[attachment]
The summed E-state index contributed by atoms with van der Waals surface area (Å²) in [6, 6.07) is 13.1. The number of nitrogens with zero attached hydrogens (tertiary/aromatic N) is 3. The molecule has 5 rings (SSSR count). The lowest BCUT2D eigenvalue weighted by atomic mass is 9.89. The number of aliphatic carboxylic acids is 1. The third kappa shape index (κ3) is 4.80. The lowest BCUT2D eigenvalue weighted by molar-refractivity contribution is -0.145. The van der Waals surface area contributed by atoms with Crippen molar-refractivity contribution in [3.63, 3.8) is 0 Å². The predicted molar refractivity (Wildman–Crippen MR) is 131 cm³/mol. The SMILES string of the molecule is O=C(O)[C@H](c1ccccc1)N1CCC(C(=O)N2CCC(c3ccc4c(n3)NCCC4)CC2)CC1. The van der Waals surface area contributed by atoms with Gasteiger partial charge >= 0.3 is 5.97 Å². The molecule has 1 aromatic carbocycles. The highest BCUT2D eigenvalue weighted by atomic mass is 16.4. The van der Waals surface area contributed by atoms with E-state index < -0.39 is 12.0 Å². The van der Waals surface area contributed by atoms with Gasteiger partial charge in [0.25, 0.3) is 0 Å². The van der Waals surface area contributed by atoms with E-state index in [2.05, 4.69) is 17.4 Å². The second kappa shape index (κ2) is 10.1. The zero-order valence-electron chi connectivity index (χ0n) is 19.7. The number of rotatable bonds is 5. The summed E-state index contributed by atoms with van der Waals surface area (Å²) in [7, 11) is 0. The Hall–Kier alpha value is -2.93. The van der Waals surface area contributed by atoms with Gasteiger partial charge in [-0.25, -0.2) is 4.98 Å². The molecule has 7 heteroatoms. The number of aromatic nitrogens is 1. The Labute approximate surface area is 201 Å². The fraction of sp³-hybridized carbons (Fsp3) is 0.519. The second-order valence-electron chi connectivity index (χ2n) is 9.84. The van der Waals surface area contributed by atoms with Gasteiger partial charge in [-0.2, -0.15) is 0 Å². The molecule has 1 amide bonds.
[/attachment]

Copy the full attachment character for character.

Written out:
The summed E-state index contributed by atoms with van der Waals surface area (Å²) in [6, 6.07) is 13.1. The number of nitrogens with zero attached hydrogens (tertiary/aromatic N) is 3. The molecule has 5 rings (SSSR count). The lowest BCUT2D eigenvalue weighted by atomic mass is 9.89. The number of aliphatic carboxylic acids is 1. The third kappa shape index (κ3) is 4.80. The lowest BCUT2D eigenvalue weighted by molar-refractivity contribution is -0.145. The van der Waals surface area contributed by atoms with Crippen molar-refractivity contribution in [3.63, 3.8) is 0 Å². The predicted molar refractivity (Wildman–Crippen MR) is 131 cm³/mol. The SMILES string of the molecule is O=C(O)[C@H](c1ccccc1)N1CCC(C(=O)N2CCC(c3ccc4c(n3)NCCC4)CC2)CC1. The van der Waals surface area contributed by atoms with Gasteiger partial charge >= 0.3 is 5.97 Å². The molecule has 1 aromatic carbocycles. The highest BCUT2D eigenvalue weighted by atomic mass is 16.4. The van der Waals surface area contributed by atoms with E-state index < -0.39 is 12.0 Å². The van der Waals surface area contributed by atoms with Gasteiger partial charge in [0.25, 0.3) is 0 Å². The van der Waals surface area contributed by atoms with E-state index in [2.05, 4.69) is 17.4 Å². The second kappa shape index (κ2) is 10.1. The zero-order valence-electron chi connectivity index (χ0n) is 19.7. The number of rotatable bonds is 5. The summed E-state index contributed by atoms with van der Waals surface area (Å²) in [7, 11) is 0. The Hall–Kier alpha value is -2.93. The van der Waals surface area contributed by atoms with Gasteiger partial charge in [-0.25, -0.2) is 4.98 Å². The molecule has 7 heteroatoms. The number of aromatic nitrogens is 1. The Labute approximate surface area is 201 Å². The fraction of sp³-hybridized carbons (Fsp3) is 0.519. The second-order valence-electron chi connectivity index (χ2n) is 9.84. The van der Waals surface area contributed by atoms with Gasteiger partial charge in [-0.2, -0.15) is 0 Å². The molecule has 1 amide bonds.